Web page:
A new free online course will show how 3D printing and new biocompatible materials allows scientists and surgeons to rethink approaches to healthcare.
The University of Wollongong’s (UOW) Australian Institute for Innovative Materials (AIIM) has launched the four-week online course ‘Bioprinting: 3D Printing Body Parts’, through UOW’s partnership with global online learning platform FutureLearn.
The partnership with the social learning platform will marry UOW’s research credentials with over 60 global institutions and educators offering a diverse range of free online courses.
The university has joined group in the newly created Centres of Excellence member category, focused on research-based education.
The online course will be led by professor Gordon Wallace, who works in the biomedical science field, and is said to tell the story of the beginnings of 3D printing, how it is currently being used and what will be possible in years to come.
“We started this journey only a few short years ago by taking off-the-shelf office printers and having our engineers rebuild them to be able to print a bio-ink, embedded with human cells, that we had just developed,” Wallace said.
“In the short time since, revolutionary scientific advances in 3D-printing technology and the development of amazing biomaterials, which can seamlessly integrate into the body, means we may be only a few years away from a time when every major hospital will contain 3D printing capabilities.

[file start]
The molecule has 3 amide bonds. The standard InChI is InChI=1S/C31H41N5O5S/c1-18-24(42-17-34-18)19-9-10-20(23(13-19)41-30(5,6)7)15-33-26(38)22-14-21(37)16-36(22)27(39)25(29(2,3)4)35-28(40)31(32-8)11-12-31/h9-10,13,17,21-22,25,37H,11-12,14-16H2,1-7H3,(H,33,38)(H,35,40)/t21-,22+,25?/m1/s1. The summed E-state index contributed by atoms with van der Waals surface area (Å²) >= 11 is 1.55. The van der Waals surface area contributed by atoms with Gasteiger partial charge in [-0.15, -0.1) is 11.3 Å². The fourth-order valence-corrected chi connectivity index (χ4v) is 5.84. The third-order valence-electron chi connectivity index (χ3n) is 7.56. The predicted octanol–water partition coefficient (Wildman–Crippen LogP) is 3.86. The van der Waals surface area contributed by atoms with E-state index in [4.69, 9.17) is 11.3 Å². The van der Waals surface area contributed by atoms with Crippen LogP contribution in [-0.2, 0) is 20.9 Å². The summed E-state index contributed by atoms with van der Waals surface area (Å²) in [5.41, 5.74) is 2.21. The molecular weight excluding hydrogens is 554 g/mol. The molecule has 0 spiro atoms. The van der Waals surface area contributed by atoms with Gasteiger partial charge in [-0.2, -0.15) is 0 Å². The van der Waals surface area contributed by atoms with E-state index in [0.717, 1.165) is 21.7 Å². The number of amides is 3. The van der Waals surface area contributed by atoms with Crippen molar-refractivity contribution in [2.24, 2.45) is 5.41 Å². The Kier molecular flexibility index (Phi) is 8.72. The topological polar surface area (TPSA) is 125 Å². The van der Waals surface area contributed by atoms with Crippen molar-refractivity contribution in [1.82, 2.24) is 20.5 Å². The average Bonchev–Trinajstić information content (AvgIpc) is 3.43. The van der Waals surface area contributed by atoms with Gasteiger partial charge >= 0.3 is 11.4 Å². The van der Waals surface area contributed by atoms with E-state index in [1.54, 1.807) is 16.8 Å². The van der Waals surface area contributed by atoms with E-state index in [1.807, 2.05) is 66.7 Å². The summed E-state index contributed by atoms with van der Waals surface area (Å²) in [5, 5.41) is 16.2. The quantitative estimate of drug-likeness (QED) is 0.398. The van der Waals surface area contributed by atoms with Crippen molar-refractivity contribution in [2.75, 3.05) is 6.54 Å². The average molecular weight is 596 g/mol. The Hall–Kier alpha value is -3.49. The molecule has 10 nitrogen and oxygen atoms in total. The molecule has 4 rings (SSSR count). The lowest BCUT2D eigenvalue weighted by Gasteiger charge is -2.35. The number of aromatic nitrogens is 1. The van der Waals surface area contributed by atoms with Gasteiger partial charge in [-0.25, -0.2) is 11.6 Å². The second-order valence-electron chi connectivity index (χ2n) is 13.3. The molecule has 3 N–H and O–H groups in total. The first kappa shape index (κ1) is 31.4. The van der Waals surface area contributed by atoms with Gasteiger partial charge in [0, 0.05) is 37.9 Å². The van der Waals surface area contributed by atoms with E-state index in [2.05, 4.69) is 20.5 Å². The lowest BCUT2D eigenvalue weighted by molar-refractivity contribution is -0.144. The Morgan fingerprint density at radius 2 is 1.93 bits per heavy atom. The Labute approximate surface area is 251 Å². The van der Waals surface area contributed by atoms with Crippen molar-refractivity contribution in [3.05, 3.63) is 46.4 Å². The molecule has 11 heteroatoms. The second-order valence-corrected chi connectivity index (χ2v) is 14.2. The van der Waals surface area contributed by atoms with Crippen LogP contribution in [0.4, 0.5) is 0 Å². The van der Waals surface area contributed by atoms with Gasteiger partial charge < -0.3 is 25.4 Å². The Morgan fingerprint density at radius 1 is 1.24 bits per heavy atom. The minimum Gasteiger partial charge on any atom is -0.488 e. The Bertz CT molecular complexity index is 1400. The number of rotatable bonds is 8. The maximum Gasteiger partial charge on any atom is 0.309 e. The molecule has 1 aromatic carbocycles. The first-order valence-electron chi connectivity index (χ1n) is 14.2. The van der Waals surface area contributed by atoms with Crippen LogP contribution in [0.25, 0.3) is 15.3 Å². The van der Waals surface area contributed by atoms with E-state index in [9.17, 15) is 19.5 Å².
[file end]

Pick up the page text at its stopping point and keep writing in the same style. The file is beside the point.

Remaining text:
“This emerging field of biofabrication is being made possible through connections between medicine and technology and we are now seeing previously unimaginable developments, such as prosthetic limbs controlled by thought alone, and bionic implants to restore lost senses, and of course – 3D printing of human organs.”
Wallace leads the UOW-headquartered Australian Research Council Centre of Excellence for Electromaterials Science (ACES), with equipment and technical support from the Australian National Fabrication Facility (ANFF).
The university said course material will be presented in language understood by a general audience and will use case studies to illustrate the impact that 3D printing already has on the ability to create customised medical devices.
The case studies include the 3D printing of personalised titanium hip implants using selective laser melting, the creation of made-to-fit masks for facial transplant recipients using hot melt extrusion, and the potential for lab-grown organs structured through the ink-jet printing of living cells.
The course is four weeks duration, requiring two hours of study per week. It is aimed at high school leaver considering studying the course at university or current undergraduates.
UOW deputy vice-chancellor academic, Professor Eeva Leinonen, said: “The opportunity to share with a global learning community the impact our research has on everyday lives was an exciting extension of who we are at UOW”.
The UOW centres of excellence that will follow with online courses via FutureLearn are the Centre for Archaeological Science (CAS), Early Start Research Institute (ESRI) and the Graduate School of Medicine (GSM).